NFL Playoffs 2012: The 5 Worst Matchups of Divisional Weekend
Well, we are now down to the final eight in the NFL Playoffs.
The remaining teams have shown they are battled tested and ready for playoff glory. However, no team is immune from failure, and all teams have weaknesses that can be exploited on any given Sunday.
Outlined here are five matchups that, on paper, appear to be mismatches and bear watching on Divisional Weekend.
(Notice: Absent from this slideshow is any mention of the New England/Denver matchup, as the Patriots and Tom Brady will have their way with Denver’s defense, while Tebowmania will most likely run wild on the Patriots D)
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New Orleans Saints’ Running Attack vs. San Francisco 49ers Rush Defense
If you don’t know how good the 49ers rush defense is, then surely you have been living under a rock.
To say that the 49ers are stout against the run is an understatement of epic proportions. The 49ers rank No.1 against the rush, yielding only 77.3 rushing yards per game, while allowing only two rushing scores all year (with the first coming in Week 16)!
We all know Drew Brees can sling it, and while we know he doesn’t have the comfort of playing indoors in this contest, he’ll still have to pass, then pass and pass some more on Saturday. The Saints’ backfield of Chris Ivory, Pierre Thomas and Darren Sproles will be no match for the 49ers rush defense.
If the Saints are to win this game, they will—as they normally do—win it through the air.
T.J. Yates vs. Baltimore Ravens Defense/Secondary
This will certainly be foreign territory to Yates, as no one is expecting him to do anything with his arm.
While Yates has proven to be a serviceable quarterback in the last few weeks filling in for Matt Schaub and Matt Leinart, the prospects of trying to move the chains against the Ravens will be daunting to the umpteenth degree.
The Ravens' pass rush will rattle Yates up front, leaving him little time to connect with his receivers (including a not 100-percent healthy Andre Johnson). The Ravens rank fourth against the pass this year (196.3 yards per game) and are well-rested. So they should feast on the wide-eyed rookie.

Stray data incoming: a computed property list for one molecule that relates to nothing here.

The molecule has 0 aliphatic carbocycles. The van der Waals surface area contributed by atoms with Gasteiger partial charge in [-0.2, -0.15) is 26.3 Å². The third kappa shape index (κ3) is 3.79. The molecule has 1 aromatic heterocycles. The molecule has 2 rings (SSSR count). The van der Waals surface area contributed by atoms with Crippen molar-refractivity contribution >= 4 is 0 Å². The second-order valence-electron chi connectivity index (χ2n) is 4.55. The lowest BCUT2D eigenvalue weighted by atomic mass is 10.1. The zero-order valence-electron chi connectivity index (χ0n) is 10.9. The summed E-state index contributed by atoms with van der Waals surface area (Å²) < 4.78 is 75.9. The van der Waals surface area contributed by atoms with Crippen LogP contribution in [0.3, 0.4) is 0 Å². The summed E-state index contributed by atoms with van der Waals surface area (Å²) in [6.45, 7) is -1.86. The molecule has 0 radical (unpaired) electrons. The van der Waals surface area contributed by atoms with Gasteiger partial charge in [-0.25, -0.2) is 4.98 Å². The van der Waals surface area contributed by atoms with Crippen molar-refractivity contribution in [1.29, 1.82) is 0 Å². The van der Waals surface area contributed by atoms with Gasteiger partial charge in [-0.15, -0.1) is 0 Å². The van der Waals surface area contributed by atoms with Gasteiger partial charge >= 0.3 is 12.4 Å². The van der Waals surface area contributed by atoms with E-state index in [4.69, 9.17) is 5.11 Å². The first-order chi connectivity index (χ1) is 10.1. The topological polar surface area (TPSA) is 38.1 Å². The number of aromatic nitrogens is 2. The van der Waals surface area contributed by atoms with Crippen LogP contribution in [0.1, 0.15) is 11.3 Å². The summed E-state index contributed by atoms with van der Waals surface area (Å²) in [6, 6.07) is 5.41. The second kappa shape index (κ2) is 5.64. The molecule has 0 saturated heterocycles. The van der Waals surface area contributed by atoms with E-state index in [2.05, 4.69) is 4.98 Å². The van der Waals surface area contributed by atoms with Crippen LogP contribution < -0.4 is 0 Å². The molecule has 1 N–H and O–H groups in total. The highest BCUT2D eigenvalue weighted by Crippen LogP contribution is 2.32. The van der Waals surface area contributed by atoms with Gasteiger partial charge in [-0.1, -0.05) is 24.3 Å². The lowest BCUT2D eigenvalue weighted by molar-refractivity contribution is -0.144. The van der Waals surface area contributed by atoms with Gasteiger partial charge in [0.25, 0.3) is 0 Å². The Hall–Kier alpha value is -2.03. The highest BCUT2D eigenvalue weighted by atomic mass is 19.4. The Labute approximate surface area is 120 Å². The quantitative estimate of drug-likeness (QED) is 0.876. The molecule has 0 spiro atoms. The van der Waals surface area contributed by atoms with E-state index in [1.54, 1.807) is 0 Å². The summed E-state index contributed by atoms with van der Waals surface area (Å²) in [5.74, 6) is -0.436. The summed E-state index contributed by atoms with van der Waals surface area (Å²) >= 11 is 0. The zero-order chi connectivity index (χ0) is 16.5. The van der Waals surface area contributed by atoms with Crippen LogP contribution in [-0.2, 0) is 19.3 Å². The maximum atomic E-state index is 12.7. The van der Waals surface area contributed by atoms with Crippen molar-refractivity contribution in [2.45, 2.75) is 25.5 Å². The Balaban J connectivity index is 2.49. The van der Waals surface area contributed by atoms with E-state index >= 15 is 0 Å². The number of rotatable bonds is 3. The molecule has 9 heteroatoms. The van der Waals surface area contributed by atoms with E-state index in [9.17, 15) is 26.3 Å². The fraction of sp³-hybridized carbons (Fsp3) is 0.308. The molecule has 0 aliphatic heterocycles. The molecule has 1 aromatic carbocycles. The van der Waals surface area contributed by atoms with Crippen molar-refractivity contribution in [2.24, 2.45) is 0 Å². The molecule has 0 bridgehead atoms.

Green Bay Packers’ Offensive Line vs. New York Giants' Pass-Rush Attack
Although the Packers are bringing back tackles Bryan Bulaga and Chad Clifton to shore up the line, the Packers’ O-line may be in for a rude awakening with the way the Giants are pressuring quarterbacks.
The Giants have been relentless in applying a pass rush over the last three weeks, recording 13 sacks (including two against the Falcons last week), while leaving opposing quarterbacks in their wake.
While Aaron Rodgers is very mobile, he may be on the run too much for his liking if the Giants continue their outstanding pass rush. Having to stop Justin Tuck, Osi Umenyiora and Jason Pierre-Paul will prove to be yeoman’s work for the Packers’ O-line.
New York Giants Secondary vs. Green Bay Packers’ Vertical Passing Game
If the Giants can’t get any pressure on Rodgers, then this could turn ugly real fast.
Even if the Giants do get pressure, Rodgers should be able to connect with his plethora of receiving weapons. How can the Giants secondary contain Greg Jennings (who is back from injury), Jordy Nelson, James Jones, Randall Cobb, Donald Driver and Jermichael Finley?
They probably won’t—and if they can’t, then this has all the makings of a shootout, much like the first time the two teams played in early December.
Arian Foster/Ray Rice vs. Opposing Teams’ Rush Defenses
In what figures to be a defensive battle, both Foster and Rice could find running room sparse.
That’s because the Ravens (92.6 YPG) and the Texans (96.0 YPG) rank second and fourth, respectively, in rushing yards allowed. While Rice and Foster are elite-level running backs, they are facing difficult matchups.
If I were a betting man, I would definitely go with the under in this game, as both squads boast outstanding defensive units with meandering, inconsistent offenses.